In this example, we are going to use a picture that covers the whole slide. You may choose to do otherwise, but the process will be the same.

  1. Open a new presentation or work in progress.
  2. Navigate to the slide where you wish to add this feature.
  3. Click on the Home tab of the ribbon, if it is not already selected.
  4. Click the Layout button and choose the Blank slide layout from the options shown.
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Insert the Desired Color Picture onto the Blank Slide

Insert a picture onto a PowerPoint slide

Screenshot/Wendy Russell

First, we'll need to add your color photo, which will ultimately be the final image we want to see in the slide.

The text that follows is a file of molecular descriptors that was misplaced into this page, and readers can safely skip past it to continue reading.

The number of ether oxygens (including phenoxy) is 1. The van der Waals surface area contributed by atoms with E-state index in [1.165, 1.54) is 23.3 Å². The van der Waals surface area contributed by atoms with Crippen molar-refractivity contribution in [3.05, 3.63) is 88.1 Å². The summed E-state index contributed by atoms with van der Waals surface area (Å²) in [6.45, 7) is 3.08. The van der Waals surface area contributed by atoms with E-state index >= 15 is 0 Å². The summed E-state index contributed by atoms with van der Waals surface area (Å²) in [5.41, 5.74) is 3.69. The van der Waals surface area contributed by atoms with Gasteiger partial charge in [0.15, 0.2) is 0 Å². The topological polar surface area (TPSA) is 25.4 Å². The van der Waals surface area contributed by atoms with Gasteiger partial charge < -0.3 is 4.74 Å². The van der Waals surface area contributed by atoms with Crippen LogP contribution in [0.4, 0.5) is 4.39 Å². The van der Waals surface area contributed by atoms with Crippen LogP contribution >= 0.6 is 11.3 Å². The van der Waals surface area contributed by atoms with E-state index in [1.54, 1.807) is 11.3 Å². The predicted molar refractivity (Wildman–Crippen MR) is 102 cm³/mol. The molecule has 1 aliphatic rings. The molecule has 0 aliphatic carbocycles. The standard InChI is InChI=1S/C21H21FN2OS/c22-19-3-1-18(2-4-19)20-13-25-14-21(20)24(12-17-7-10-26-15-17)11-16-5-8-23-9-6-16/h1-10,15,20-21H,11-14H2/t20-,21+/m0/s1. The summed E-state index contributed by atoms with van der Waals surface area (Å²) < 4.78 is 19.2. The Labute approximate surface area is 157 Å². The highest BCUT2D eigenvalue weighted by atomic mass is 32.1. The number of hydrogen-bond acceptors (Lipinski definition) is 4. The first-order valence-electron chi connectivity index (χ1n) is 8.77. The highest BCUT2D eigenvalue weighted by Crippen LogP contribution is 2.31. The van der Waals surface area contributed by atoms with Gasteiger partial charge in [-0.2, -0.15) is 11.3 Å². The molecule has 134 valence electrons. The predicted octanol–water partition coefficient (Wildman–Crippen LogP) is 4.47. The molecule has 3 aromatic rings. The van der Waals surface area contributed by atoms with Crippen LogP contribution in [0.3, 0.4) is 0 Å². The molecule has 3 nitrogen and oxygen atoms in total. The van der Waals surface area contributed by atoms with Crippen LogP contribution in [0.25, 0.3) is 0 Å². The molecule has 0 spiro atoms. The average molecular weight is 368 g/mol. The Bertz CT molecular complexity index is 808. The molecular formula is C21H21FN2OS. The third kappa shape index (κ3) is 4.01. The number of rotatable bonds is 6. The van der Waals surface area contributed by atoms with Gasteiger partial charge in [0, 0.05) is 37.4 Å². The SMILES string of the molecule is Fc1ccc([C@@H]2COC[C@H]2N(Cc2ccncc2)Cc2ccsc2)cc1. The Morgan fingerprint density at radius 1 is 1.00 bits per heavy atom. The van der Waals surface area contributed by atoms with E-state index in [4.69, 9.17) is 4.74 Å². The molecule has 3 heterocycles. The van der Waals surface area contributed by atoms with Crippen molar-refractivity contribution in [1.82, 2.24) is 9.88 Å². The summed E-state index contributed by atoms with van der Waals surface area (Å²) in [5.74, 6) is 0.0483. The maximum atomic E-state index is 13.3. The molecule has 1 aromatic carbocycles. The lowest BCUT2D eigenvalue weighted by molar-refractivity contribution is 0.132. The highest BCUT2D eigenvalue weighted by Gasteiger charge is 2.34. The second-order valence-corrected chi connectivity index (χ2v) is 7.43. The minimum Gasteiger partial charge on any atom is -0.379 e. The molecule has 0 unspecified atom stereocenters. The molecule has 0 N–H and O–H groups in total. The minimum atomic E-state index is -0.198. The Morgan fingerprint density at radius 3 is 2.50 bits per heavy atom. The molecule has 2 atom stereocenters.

1. Click on the Insert tab of the ribbon.
  2. Click on the Picture button.
  3. Navigate to the folder on your computer that contains the color picture and insert it.
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Convert Color Picture to Grayscale in PowerPoint

Convert a picture on the PowerPoint slide to "grayscale"

Screenshot/Wendy Russell

The words "black and white picture", in most cases, is actually a misnomer. This term is a carry-over from a time when we did not have color pictures and what we saw we called "black and white". In reality, a "black and white" picture is made up of a multitude of gray tones as well as the black and the white. If the picture was truly black and white, you would see no subtleties at all.

In this exercise, we will be changing a color photo to grayscale.

  1. Click on the photo to select it.
  2. If the Picture Tools are not immediately shown, click on the Picture Tools button just above the ribbon.